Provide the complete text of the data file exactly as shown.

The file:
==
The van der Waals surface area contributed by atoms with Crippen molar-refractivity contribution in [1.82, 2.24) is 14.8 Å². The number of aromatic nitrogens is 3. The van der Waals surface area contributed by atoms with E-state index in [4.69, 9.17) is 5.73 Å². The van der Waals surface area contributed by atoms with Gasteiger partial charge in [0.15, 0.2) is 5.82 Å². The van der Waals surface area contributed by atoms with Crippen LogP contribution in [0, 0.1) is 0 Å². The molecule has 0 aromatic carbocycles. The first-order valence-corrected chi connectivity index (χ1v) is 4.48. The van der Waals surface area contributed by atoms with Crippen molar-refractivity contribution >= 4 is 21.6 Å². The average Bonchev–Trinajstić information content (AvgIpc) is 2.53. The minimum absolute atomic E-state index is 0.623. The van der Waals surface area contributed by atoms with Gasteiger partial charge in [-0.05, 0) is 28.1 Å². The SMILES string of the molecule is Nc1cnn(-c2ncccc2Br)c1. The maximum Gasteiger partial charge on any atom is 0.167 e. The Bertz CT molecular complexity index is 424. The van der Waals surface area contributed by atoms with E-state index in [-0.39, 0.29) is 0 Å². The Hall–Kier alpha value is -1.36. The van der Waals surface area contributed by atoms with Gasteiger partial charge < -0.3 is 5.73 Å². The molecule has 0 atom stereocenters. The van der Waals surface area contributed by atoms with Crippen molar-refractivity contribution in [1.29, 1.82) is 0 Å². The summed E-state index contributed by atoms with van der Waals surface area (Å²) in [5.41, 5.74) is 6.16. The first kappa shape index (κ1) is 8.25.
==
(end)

The van der Waals surface area contributed by atoms with Crippen molar-refractivity contribution in [1.82, 2.24) is 14.8 Å². The number of aromatic nitrogens is 3. The van der Waals surface area contributed by atoms with E-state index in [4.69, 9.17) is 5.73 Å². The van der Waals surface area contributed by atoms with Gasteiger partial charge in [0.15, 0.2) is 5.82 Å². The van der Waals surface area contributed by atoms with Crippen LogP contribution in [0, 0.1) is 0 Å². The molecule has 0 aromatic carbocycles. The first-order valence-corrected chi connectivity index (χ1v) is 4.48. The van der Waals surface area contributed by atoms with Crippen molar-refractivity contribution >= 4 is 21.6 Å². The average Bonchev–Trinajstić information content (AvgIpc) is 2.53. The minimum absolute atomic E-state index is 0.623. The van der Waals surface area contributed by atoms with Gasteiger partial charge in [-0.05, 0) is 28.1 Å². The SMILES string of the molecule is Nc1cnn(-c2ncccc2Br)c1. The maximum Gasteiger partial charge on any atom is 0.167 e. The Bertz CT molecular complexity index is 424. The van der Waals surface area contributed by atoms with E-state index in [-0.39, 0.29) is 0 Å². The Hall–Kier alpha value is -1.36. The van der Waals surface area contributed by atoms with Gasteiger partial charge < -0.3 is 5.73 Å². The molecule has 0 atom stereocenters. The van der Waals surface area contributed by atoms with Crippen molar-refractivity contribution in [1.29, 1.82) is 0 Å². The summed E-state index contributed by atoms with van der Waals surface area (Å²) in [5.41, 5.74) is 6.16. The first kappa shape index (κ1) is 8.25.